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Open Access Publications from the University of California

Department of Plant Sciences

UC Davis

Salicylic acid induced changes on some physiological parameters in tomato grown under salinity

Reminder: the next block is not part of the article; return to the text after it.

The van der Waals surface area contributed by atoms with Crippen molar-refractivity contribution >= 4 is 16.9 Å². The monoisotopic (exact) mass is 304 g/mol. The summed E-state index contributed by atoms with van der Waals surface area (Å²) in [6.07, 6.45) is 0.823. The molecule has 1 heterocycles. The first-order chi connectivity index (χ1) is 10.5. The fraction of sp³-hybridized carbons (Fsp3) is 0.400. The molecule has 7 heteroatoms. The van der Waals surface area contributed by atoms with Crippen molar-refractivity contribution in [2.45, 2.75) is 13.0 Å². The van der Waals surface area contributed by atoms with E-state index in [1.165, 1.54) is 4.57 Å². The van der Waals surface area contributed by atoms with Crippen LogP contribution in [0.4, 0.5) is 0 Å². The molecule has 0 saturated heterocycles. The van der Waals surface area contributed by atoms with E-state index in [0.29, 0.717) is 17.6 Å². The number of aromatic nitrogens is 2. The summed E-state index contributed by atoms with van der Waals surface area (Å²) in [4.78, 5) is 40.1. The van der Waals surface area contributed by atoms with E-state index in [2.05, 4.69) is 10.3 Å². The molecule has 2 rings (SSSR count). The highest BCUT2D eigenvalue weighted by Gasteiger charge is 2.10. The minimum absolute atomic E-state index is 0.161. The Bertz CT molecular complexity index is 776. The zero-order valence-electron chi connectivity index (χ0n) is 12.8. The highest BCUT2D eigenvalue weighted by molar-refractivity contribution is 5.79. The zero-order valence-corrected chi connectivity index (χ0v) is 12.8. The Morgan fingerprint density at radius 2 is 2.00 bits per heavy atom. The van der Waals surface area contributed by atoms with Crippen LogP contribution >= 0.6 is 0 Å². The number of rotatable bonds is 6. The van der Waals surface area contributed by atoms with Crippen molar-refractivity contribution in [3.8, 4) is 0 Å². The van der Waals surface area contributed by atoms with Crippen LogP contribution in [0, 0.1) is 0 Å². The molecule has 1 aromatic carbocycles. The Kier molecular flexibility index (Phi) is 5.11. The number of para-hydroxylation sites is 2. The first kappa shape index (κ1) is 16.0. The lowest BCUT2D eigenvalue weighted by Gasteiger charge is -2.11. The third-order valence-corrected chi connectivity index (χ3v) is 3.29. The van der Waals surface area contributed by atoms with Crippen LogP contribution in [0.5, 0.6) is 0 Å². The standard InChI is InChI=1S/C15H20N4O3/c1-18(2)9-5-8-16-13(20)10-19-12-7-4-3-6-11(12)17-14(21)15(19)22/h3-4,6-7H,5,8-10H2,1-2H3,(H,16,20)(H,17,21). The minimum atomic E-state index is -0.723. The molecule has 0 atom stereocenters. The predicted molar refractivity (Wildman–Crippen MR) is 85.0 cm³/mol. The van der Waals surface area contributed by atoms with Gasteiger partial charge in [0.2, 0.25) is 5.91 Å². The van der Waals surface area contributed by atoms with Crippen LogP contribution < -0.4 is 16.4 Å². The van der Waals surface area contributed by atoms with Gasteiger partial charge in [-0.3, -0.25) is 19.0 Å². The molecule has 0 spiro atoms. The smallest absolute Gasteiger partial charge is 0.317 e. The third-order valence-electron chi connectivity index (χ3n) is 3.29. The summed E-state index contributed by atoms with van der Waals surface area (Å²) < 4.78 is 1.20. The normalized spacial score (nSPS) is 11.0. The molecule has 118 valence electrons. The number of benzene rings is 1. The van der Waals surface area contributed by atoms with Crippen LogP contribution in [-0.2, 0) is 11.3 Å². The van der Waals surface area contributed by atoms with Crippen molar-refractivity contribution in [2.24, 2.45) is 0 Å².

Salinity is a major environmental constraint to crop productivity throughout the arid and semi arid regions of the world. The development of strategies to ameliorate deleterious effects of salt stress on plants has received considerable attention. Salicylic acid (SA) has been shown as an important signal molecule for modulating plant responses to environmental stress. In addition to facilitating the growth of plant, SA has been shown to play a role in mitigating the deleterious effects of some environmental stresses. Therefore, an experiment was conducted to investigate the impact of exogenous salicylic acid (0.01 mM) on some physiological parameters in tomato (Solanum lycopersicum, cv Marmande) grown under salinity stress (NaCl 100 mM). Dry yield of the plants decreased significantly with exposure to NaCl. Exogenous application of SA (0.01 mM), increased dry weight both in saline and non-saline conditions. In saline conditions, with the applied SA, dry yield increased almost up to the yield obtained from non-saline conditions. Salt stress increased membrane permeability of leaves. Exogenously applied SA decreased the membrane deterioration. NaCl reduced photosynthetic pigments contents. Whereas, the addition of SA induced an increase of these contents. Under salinity stress, the amounts of Na, Cl and Na/K ratio severely increased and the amount of K, Ca and Mg decreased. Addition of SA in the culture medium inhibited Na+ and Cl- accumulation, but stimulated K+, Ca2+ and Mg2+ contents of stressed plants. These results suggest that SA could be used as a potential growth regulator to improve plant resistance to salinity stress.

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